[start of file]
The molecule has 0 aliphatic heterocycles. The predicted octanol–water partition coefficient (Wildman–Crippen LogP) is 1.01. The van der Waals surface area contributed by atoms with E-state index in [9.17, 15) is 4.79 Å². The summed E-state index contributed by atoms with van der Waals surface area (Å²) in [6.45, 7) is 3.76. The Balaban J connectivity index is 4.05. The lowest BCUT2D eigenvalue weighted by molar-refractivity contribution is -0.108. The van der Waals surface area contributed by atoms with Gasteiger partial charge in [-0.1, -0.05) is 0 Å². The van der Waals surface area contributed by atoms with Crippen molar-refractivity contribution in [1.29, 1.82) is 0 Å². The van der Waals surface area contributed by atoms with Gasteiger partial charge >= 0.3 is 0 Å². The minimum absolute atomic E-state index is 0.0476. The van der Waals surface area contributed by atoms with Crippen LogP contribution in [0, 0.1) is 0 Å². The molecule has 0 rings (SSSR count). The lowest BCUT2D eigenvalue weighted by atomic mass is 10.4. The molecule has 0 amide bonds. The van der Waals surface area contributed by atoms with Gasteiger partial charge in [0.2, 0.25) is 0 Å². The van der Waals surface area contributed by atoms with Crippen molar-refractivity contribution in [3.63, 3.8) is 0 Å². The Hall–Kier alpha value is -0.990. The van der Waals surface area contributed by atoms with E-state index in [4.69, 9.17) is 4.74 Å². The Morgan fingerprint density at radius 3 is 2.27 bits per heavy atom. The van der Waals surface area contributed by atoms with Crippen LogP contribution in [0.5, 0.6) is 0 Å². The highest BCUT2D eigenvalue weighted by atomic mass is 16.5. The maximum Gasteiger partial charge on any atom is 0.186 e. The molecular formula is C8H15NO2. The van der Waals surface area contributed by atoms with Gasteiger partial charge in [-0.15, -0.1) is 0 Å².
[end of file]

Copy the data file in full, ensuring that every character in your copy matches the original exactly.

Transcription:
The molecule has 0 aliphatic heterocycles. The predicted octanol–water partition coefficient (Wildman–Crippen LogP) is 1.01. The van der Waals surface area contributed by atoms with E-state index in [9.17, 15) is 4.79 Å². The summed E-state index contributed by atoms with van der Waals surface area (Å²) in [6.45, 7) is 3.76. The Balaban J connectivity index is 4.05. The lowest BCUT2D eigenvalue weighted by molar-refractivity contribution is -0.108. The van der Waals surface area contributed by atoms with Gasteiger partial charge in [-0.1, -0.05) is 0 Å². The van der Waals surface area contributed by atoms with Crippen molar-refractivity contribution in [1.29, 1.82) is 0 Å². The van der Waals surface area contributed by atoms with Gasteiger partial charge >= 0.3 is 0 Å². The minimum absolute atomic E-state index is 0.0476. The van der Waals surface area contributed by atoms with Crippen LogP contribution in [0, 0.1) is 0 Å². The molecule has 0 rings (SSSR count). The lowest BCUT2D eigenvalue weighted by atomic mass is 10.4. The molecule has 0 amide bonds. The van der Waals surface area contributed by atoms with Gasteiger partial charge in [0.2, 0.25) is 0 Å². The van der Waals surface area contributed by atoms with Crippen molar-refractivity contribution in [3.63, 3.8) is 0 Å². The Hall–Kier alpha value is -0.990. The van der Waals surface area contributed by atoms with E-state index in [4.69, 9.17) is 4.74 Å². The Morgan fingerprint density at radius 3 is 2.27 bits per heavy atom. The van der Waals surface area contributed by atoms with Crippen LogP contribution in [0.5, 0.6) is 0 Å². The highest BCUT2D eigenvalue weighted by atomic mass is 16.5. The maximum Gasteiger partial charge on any atom is 0.186 e. The molecular formula is C8H15NO2. The van der Waals surface area contributed by atoms with Gasteiger partial charge in [-0.15, -0.1) is 0 Å².